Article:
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Opinion: We Should Save the City-Owned Westham Station from Negligence 

click to enlarge For many years, the city operated a visitors’ center in the old Westham Station, which was moved in 1963 from the West End to Robin Hood Road near what became the Diamond.

Scott Elmquist

For many years, the city operated a visitors’ center in the old Westham Station, which was moved in 1963 from the West End to Robin Hood Road near what became the Diamond.

The indifferent, negligent property owner is the scourge of American cities, and there are few neighborhoods in Richmond that have not been wounded by this parasite. Plywood windows, peeling paint, trash-blown weedy yards and graffiti are his calling card. This owner is indifferent to appeals of community or home, and is difficult to prosecute. His properties are invariably cited, then condemned as unsafe and demolished before they reach the point of collapse.

Not for the first time, the City of Richmond has been identified as the neglectful owner of an abandoned building, in this case the former Westham Station. It stands on the north side of Robin Hood Road at the Boulevard, in the shadow of the interstate. Built in 1911, the little station originally stood on the Chesapeake and Ohio railroad tracks near the site of the Huguenot Bridge, and provided passenger and freight service for decades. When service was discontinued in 1961 and the trains no longer stopped at Westham, the building was acquired by the city.

Moved to its present location in 1963, Westham Station became part of a travel-themed park called Travelland, which also featured a locomotive and airplanes. The former station building itself became the Richmond Visitor Center, and signs on what was then called the Richmond-Petersburg Turnpike, today's Interstate 95, directed visitors to Travelland.

Described in 1989 as "beautifully restored," the station served the city as the point of entry for tourists until 2002. The visitor center moved to the Greater Richmond Convention Center, and the Westham Station has languished ever since, shuttered and decaying. One city official who works for the Richmond Department of Recreation and Community Facilities confirmed the station was on the city's list of parks properties, but "has not been looked at in years."  

Her comment reflects Richmond's wretched record with city-owned historic buildings. In all too many cases, apathy seems to be the policy, where buildings like the Westham Station are simply padlocked and left for another generation.

This policy of abandonment is precisely what left the Leigh Street Armory a roofless ruin in the middle of Jackson Ward for 20 years. Damage from a fire destroyed much of the roof in the 1980s, and the city literally locked the armory doors and walked away. Finally rescued from city ownership, what is now the Black History Museum and Cultural Center of Virginia is an important tourist destination. The building itself is on the National Register of Historic Places and is recognized as an architectural jewel.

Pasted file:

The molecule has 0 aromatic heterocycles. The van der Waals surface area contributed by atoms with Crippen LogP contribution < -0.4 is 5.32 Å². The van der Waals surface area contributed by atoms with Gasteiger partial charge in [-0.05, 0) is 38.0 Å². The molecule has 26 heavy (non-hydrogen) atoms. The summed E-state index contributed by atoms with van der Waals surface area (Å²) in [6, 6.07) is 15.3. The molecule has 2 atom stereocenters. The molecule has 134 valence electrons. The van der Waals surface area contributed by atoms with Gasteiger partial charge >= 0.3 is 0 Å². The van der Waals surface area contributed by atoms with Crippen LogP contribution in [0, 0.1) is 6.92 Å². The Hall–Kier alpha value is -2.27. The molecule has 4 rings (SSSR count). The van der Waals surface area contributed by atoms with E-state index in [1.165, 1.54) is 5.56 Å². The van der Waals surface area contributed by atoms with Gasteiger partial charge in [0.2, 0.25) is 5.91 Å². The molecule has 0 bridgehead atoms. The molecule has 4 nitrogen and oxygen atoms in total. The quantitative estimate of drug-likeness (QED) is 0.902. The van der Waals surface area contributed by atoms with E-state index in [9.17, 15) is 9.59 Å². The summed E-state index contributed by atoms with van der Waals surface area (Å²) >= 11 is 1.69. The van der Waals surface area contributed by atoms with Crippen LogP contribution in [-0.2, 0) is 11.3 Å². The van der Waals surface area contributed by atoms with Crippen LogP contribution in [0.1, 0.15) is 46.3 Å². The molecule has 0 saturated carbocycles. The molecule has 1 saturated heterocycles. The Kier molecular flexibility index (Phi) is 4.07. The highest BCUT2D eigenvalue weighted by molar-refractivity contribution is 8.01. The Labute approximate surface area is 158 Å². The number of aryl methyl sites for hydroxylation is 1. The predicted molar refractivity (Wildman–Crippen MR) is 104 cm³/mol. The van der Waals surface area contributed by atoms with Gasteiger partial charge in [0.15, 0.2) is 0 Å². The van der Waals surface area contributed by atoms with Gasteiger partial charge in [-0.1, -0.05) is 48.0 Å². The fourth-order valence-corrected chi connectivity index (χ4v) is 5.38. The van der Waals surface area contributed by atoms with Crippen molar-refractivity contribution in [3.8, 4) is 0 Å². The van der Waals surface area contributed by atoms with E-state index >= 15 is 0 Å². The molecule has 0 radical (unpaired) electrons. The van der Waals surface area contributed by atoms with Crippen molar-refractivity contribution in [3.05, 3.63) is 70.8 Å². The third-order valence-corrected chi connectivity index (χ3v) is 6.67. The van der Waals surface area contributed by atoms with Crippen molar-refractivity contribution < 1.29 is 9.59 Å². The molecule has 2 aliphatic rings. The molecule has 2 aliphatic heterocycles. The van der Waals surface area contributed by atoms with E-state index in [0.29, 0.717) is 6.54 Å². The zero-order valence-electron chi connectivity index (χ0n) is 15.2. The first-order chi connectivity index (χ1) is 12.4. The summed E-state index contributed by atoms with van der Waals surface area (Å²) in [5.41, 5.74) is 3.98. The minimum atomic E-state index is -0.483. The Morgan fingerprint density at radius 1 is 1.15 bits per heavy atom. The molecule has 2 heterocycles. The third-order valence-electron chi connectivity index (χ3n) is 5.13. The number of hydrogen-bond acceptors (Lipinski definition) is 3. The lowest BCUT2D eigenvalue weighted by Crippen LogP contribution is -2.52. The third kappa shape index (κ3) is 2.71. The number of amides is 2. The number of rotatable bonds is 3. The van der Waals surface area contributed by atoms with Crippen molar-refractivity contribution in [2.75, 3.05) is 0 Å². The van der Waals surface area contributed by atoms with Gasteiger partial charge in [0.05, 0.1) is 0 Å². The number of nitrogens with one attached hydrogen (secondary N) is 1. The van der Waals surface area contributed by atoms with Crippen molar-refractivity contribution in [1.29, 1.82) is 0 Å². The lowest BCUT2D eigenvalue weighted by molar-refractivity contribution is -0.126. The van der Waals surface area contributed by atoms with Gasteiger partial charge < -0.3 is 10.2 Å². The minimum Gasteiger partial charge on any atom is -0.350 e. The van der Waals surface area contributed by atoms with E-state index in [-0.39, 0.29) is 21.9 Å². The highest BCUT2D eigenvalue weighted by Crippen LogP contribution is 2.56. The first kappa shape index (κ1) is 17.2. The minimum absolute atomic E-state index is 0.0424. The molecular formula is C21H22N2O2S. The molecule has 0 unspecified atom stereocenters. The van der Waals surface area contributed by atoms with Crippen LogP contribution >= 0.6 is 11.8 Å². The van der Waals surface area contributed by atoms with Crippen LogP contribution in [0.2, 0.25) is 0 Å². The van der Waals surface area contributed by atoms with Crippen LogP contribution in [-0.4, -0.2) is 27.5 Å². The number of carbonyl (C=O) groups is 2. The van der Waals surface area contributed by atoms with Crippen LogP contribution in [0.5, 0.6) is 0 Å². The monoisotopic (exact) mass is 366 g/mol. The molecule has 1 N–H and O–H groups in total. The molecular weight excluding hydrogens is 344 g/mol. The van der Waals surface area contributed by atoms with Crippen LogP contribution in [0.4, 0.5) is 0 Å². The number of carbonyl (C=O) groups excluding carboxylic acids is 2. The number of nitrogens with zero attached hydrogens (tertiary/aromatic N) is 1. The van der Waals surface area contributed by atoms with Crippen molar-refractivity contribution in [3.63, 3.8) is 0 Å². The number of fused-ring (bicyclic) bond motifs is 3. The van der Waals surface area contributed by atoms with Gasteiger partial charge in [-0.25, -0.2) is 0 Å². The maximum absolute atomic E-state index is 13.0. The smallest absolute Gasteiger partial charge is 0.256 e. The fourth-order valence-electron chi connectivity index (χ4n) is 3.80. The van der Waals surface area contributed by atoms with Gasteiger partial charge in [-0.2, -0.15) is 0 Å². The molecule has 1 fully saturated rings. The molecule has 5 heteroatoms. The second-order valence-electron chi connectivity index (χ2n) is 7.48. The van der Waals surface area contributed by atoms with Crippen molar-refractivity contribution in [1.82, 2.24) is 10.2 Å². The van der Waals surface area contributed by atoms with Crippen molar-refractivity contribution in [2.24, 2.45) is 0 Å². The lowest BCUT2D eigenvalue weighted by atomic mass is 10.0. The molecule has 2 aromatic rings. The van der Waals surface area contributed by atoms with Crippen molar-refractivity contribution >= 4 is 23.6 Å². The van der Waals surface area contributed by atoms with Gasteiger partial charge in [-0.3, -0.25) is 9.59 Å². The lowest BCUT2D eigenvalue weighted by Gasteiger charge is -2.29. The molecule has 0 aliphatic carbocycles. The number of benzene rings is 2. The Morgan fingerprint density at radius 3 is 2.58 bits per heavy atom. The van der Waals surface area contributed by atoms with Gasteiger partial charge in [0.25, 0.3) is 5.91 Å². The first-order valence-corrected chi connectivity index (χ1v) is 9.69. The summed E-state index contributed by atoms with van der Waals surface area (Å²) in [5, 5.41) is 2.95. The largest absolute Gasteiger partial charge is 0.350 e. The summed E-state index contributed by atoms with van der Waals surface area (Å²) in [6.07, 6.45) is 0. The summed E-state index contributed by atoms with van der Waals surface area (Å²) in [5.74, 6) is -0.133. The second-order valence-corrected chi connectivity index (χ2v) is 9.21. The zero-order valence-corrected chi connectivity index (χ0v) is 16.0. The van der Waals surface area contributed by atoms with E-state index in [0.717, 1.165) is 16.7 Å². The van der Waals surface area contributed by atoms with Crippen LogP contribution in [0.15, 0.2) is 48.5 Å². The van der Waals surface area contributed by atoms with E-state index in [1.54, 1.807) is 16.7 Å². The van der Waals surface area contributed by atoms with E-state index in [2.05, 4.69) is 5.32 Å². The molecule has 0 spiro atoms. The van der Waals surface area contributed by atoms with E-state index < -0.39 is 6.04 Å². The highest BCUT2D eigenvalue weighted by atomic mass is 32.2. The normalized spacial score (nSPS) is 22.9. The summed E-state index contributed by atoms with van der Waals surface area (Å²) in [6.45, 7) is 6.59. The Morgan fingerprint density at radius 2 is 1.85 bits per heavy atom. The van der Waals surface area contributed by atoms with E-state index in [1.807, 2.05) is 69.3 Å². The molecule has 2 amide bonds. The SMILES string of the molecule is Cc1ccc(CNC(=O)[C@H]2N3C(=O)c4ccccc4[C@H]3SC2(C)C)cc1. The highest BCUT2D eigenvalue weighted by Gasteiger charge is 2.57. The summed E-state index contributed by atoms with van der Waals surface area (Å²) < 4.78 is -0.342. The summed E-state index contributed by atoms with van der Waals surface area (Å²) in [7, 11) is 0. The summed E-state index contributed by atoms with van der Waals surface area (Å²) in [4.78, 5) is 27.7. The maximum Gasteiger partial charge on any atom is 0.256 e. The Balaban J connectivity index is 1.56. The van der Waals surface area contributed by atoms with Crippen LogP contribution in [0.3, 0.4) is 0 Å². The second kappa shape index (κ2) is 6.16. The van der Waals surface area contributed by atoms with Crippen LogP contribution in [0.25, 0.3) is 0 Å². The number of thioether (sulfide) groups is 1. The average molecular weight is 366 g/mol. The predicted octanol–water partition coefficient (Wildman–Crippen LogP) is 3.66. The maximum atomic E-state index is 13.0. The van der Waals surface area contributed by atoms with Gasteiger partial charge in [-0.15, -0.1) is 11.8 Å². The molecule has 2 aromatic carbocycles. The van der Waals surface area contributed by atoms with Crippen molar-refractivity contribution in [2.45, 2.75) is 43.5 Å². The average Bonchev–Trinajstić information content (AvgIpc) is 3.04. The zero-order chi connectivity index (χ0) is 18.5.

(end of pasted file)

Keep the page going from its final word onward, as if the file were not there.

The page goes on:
On Marshall Street, the city maintains Richmond's largest outdoor urinal, formerly a grand edifice known as the Richmond Light Infantry Blues Armory. Under its indifferent and negligent owner, this building the size of a city block in downtown Richmond remains dark, boarded and overgrown, and has been kept in that state for a decade. Trash accumulates around the former food court doors, while overhead a stained and torn awning ironically proclaims Richmond is "Building a Brighter Future."

The small rural train station is a building type that is disappearing from the American landscape, and many of these buildings that served their communities for generations have vanished. Railroads tear them down, not wanting to maintain them, so a survivor, which is in the hands of a municipality, is as much a rarity as it is a valuable asset.

All of which is lost on the uncaring owner of the Westham Station, the City of Richmond.  If this administration and this council are so indifferent to the condition of city property, if they are so devoid of vision and of potential for this kind of structure — if this administration and this council has no sense of history, and feels free of all moral or fiduciary responsibility to the residents of the city — that's OK. The people of Richmond have a keen sense of diminished expectations for our government, and nobody will be surprised.  

If the city just doesn't care, as the evidence of the condition of the station clearly demonstrates, then sell the Westham Station. It has been moved before, and it can be moved again. Or, better still, give it back to Henrico County, a place that seems to have a well-developed concept of community and respect for its past.

Whatever happens, do not let this building deteriorate because of the continued indifference of our mayor and City Council. Urge them to avoid the apathy of their predecessors, and let's see the little train station saved before it is too late.

We can no longer afford to let city-owned historic structures like the Westham Station become endangered by the very bureaucracy that is supposed to be maintaining them. It is a grim irony, indeed, that our city government has become that same indifferent and negligent property owner who is the sworn enemy of a healthy and progressive American city. S

Selden Richardson is a local historian and the author of "The Tri-State Gang in Richmond: Murder and Robbery in the Great Depression" and "Built by Blacks: African American Architecture and Neighborhoods in Richmond."

Opinions expressed on the Back Page are those of the writer and not necessarily those of Style Weekly.

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